Another TV executive told me I could not use the words “books” or “history” in a series pitch. Another told me I could not use the term “noir” or “femme fatale” as no one knew what that meant! (“Use spooky and sexy.”) The entertainment industry doesn’t give audiences the credit they deserve. I’ve walked out of several meetings with famous companies.
EM: That took bravery, but sounds like you dodged a bullet.
JT: As a child I absolutely loved it when a song made me pull out the dictionary to look up a word. God, how many kids first heard about Nabokov by hearing the Police song “Don’t Stand So Close to Me?” People are hungry to be inspired, to heighten their awareness. I know it’s the same in the book world. You have crap selling millions, and there are wonderful, artistic novels that nobody hears about.
EM: Fifty Shades of Dung. For every literary talent that gets recognized, like Michael Chabon or Jonathan Franzen, there are thousands who never get published, let alone recognized. In that regard, the parallels between the music, art, and publishing businesses are identical. We’re all in the same boat. And frankly, I’ll bet Chabon and Franzen bitch about their sales, too.
JT: The only goal for the business is making money and moving units. It’s never had anything to do with how wonderful a piece of art is, or how unique.
EM: True, but it has gotten worse. Lots of the popular entertainment that’s come out of this culture was the best America had to offer. Music, movies, books that were wildly popular. Hemingway was a significant writer and a best-selling author. He wasn’t force-fed to the public. There used to be an overlap where what was valuable artistically also sold. Now that huge corporations dominate the culture, all they care about is making the numbers work for them. And the broadest common denominator is where they’re going to invest. Otherwise, good luck selling your book or song for 99¢ on the internet.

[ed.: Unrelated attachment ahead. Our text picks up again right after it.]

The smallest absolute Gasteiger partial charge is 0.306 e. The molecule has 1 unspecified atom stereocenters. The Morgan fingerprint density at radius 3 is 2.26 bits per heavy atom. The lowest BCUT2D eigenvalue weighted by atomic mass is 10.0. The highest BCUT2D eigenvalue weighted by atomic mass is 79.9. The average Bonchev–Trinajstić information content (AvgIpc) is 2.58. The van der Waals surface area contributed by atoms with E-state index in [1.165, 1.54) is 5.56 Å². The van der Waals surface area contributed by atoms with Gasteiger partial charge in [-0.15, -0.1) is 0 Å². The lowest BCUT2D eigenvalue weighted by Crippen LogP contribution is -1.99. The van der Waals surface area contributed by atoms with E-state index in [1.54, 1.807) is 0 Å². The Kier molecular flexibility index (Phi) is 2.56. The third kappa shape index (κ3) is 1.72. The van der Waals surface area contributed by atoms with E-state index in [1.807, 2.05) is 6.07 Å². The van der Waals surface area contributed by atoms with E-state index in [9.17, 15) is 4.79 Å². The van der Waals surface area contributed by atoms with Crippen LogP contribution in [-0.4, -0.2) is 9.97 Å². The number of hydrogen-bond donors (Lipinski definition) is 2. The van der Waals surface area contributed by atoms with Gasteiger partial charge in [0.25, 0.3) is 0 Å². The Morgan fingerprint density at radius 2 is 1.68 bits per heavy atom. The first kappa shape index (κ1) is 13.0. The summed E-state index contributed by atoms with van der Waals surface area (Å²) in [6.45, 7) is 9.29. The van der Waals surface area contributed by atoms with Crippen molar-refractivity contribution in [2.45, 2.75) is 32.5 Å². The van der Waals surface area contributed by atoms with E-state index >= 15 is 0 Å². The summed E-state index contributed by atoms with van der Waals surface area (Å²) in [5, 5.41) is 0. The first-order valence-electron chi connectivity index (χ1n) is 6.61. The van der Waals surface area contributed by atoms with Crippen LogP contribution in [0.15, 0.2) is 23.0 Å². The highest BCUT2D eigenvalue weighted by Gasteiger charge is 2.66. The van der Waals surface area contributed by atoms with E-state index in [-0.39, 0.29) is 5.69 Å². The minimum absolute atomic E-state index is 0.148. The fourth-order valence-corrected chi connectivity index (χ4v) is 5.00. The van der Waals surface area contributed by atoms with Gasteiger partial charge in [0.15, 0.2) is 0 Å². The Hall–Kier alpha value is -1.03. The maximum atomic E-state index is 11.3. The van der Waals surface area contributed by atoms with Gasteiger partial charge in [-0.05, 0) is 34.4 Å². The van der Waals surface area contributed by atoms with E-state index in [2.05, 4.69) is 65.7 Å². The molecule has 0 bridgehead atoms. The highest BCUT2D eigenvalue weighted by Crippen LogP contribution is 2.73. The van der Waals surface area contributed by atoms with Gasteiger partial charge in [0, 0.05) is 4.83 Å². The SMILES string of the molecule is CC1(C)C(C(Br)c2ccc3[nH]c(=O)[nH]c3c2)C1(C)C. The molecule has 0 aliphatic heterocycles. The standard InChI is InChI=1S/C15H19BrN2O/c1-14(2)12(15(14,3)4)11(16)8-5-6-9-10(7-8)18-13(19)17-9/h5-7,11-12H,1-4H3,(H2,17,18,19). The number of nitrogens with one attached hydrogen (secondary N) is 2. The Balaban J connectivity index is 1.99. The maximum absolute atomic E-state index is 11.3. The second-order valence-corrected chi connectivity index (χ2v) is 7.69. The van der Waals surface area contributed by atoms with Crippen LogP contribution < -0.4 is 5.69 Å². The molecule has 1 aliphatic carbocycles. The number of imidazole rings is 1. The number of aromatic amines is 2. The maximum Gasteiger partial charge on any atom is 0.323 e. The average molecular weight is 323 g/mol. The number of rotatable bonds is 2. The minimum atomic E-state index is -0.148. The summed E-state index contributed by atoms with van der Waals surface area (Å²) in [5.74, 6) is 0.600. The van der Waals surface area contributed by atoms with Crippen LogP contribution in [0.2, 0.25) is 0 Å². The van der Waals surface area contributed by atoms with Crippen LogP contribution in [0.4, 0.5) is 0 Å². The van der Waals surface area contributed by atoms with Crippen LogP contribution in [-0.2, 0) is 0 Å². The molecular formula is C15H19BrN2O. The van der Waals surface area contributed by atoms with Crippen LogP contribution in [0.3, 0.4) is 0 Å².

JT: It’s never been at a lower point in history. It’s mortifying.
EM: It’s intended to keep people in the dark, and uninformed. They make better consumers that way.
JT: Death by complacency. I don’t let it frustrate me like I used to. Now that the traditional industry is crumbling, I’m reimagining my path. There’s never been a more vital time for artists and fans to band together. We don’t have to play the old game anymore.
EM: You’ve always celebrated the outlier approach. When you first started out, didn’t you mastermind your own show?
JT: Right. Jill Tracy’s Mysteria was an ongoing live series of not only my music and stories, but an entire dark carnival, with sword swallowers, contortionists, puppeteers and snake charmers—a complete sensory experience. This was around 1996-97. A dark variety show was practically unheard of at that time. I created Mysteria out of necessity because no club would book me. So I sold them the entire spectacle. Mysteria went on to packed houses, and an ardent following and press. I was nominated for 2 California Music Awards, SF Weekly Awards, Best of the Bay, 3 magazine covers.